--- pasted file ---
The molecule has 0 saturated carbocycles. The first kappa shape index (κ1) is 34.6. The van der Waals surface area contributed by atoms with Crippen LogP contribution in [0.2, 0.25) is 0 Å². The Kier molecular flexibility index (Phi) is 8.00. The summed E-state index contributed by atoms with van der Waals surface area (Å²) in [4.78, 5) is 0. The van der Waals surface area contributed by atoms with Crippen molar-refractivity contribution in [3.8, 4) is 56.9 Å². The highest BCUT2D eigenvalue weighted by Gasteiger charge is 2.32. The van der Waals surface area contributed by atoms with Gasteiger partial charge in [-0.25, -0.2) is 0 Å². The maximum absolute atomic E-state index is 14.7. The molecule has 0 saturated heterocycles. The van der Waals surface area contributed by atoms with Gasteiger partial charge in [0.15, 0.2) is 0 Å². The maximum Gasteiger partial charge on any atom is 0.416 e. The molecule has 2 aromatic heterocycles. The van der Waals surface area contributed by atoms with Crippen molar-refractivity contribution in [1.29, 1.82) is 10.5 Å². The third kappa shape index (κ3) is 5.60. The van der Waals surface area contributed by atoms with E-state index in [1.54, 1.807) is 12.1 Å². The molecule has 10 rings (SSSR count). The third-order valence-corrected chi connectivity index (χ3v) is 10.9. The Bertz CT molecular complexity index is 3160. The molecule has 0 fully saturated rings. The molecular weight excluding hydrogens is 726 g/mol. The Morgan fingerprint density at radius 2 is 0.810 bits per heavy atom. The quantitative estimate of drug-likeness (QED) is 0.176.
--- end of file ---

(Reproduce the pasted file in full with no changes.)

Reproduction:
The molecule has 0 saturated carbocycles. The first kappa shape index (κ1) is 34.6. The van der Waals surface area contributed by atoms with Crippen LogP contribution in [0.2, 0.25) is 0 Å². The Kier molecular flexibility index (Phi) is 8.00. The summed E-state index contributed by atoms with van der Waals surface area (Å²) in [4.78, 5) is 0. The van der Waals surface area contributed by atoms with Crippen molar-refractivity contribution in [3.8, 4) is 56.9 Å². The highest BCUT2D eigenvalue weighted by Gasteiger charge is 2.32. The van der Waals surface area contributed by atoms with Gasteiger partial charge in [-0.25, -0.2) is 0 Å². The maximum absolute atomic E-state index is 14.7. The molecule has 0 saturated heterocycles. The van der Waals surface area contributed by atoms with Gasteiger partial charge in [0.15, 0.2) is 0 Å². The maximum Gasteiger partial charge on any atom is 0.416 e. The molecule has 2 aromatic heterocycles. The van der Waals surface area contributed by atoms with Crippen molar-refractivity contribution in [1.29, 1.82) is 10.5 Å². The third kappa shape index (κ3) is 5.60. The van der Waals surface area contributed by atoms with E-state index in [1.54, 1.807) is 12.1 Å². The molecule has 10 rings (SSSR count). The third-order valence-corrected chi connectivity index (χ3v) is 10.9. The Bertz CT molecular complexity index is 3160. The molecule has 0 fully saturated rings. The molecular weight excluding hydrogens is 726 g/mol. The Morgan fingerprint density at radius 2 is 0.810 bits per heavy atom. The quantitative estimate of drug-likeness (QED) is 0.176.